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The Colonna Palace in the Age of Lepanto: Baronial Art and Power in Rome, ca. 1550-1584

Posted By Denis Ribouillault, Saturday, May 14, 2016

Co-organizers:  Denis Ribouillault, Université de Montreal, and P. Renée Baernstein, Miami University

How did Roman barons in the great age of papal authority link urban domestic space with political power?  Scholarship since Patricia Waddy’s groundbreaking 1991 book has explored the use of physical space, including domestic interiors, to articulate and underline power relationships. Here we continue and broaden that approach to consider the Roman palace both as a subject and a platform, a vehicle or location for the articulation of baronial family politics. If Rome in the sixteenth and seventeenth centuries was the “gran teatro del mondo,” the baronial palaces furnished some of its greatest scenes. 

Using the case study of the Colonna family palace complex known as the Santi Apostoli (or Palazzo del Vaso or della Torre), this panel will approach the question from multidisciplinary perspectives.

The period 1560-1584 was particularly fraught for the Colonna family’s position in Rome and in the Spanish-Italian political landscape. After their return from exile in 1560, under the leadership of Giovanna d’Aragona (1500-1576), the family worked to consolidate its financial position, regain title and control of confiscated properties including the palace at Santi Apostoli, and remake itself in a new, more docile and courtier-like mode.  Giovanna’s son Marcantonio Colonna II (“Il Grande”, 1535-1584) continued this process after his mother’s death in 1576.  Both Giovanna and Marcantonio oversaw substantial renovations and expansions of the Roman palace complex.  How did their commissions operate in the context of efforts to position themselves in the new political landscape? How did the palace surroundings shape the experiences of its residents, visitors, servants, and others? How did the goals and circumstances of the commissioners affect decisions about room arrangements, paintings, building design, use of space?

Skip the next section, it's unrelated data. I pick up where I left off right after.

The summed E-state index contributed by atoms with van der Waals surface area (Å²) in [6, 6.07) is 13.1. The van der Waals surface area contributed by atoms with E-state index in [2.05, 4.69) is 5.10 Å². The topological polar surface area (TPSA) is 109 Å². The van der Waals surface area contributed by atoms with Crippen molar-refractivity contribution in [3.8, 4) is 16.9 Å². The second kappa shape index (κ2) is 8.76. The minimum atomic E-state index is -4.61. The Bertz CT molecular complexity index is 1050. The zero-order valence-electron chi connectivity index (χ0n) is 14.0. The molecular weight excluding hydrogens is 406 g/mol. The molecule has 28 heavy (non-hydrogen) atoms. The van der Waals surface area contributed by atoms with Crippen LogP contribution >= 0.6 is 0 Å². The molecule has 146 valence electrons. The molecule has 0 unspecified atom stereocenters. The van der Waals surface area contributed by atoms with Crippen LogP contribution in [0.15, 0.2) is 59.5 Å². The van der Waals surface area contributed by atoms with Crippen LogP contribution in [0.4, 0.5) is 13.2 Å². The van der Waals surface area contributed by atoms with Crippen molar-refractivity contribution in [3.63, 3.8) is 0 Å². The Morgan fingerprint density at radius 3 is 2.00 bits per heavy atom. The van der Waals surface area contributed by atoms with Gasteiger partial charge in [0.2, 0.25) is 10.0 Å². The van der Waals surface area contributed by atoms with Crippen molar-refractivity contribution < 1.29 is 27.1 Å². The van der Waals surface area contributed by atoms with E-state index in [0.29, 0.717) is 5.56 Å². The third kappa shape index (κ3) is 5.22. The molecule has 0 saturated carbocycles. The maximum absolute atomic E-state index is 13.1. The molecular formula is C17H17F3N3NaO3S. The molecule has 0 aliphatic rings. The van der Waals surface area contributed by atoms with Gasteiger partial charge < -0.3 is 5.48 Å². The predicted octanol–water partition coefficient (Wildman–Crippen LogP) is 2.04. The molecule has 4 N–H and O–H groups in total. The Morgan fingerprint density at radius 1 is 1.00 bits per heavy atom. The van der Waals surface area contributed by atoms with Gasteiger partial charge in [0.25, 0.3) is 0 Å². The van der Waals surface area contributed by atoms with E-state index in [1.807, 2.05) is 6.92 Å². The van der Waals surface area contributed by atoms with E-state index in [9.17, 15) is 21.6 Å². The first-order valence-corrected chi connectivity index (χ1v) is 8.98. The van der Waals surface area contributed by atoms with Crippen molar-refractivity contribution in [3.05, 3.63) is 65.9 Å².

We invite papers on any aspect of Colonna involvement with the palace or its surrounding neighborhood, during this period or the surrounding ones.  Topics could include: Architecture and decoration; social and literary life of the palace; history of the family as it relates to the palace; neighborhood and landscape; religious and cultural engagements. Papers on other Colonna commissions during this period offering comparative perspectives are also welcome. 

Please submit an abstract (max. 150 words),  brief CV,  and keywords to Renée Baernstein at baernspr@miamioh.edu or Denis Ribouillault at denis.ribouillault@umontreal.ca  by 27 May 2016.  Please follow the formatting instructions of the RSA: http://www.rsa.org/page/2017Chicago#indiv

 

Tags:  palaces; Italy; nobility; papacy; Rome; Colonna fa 

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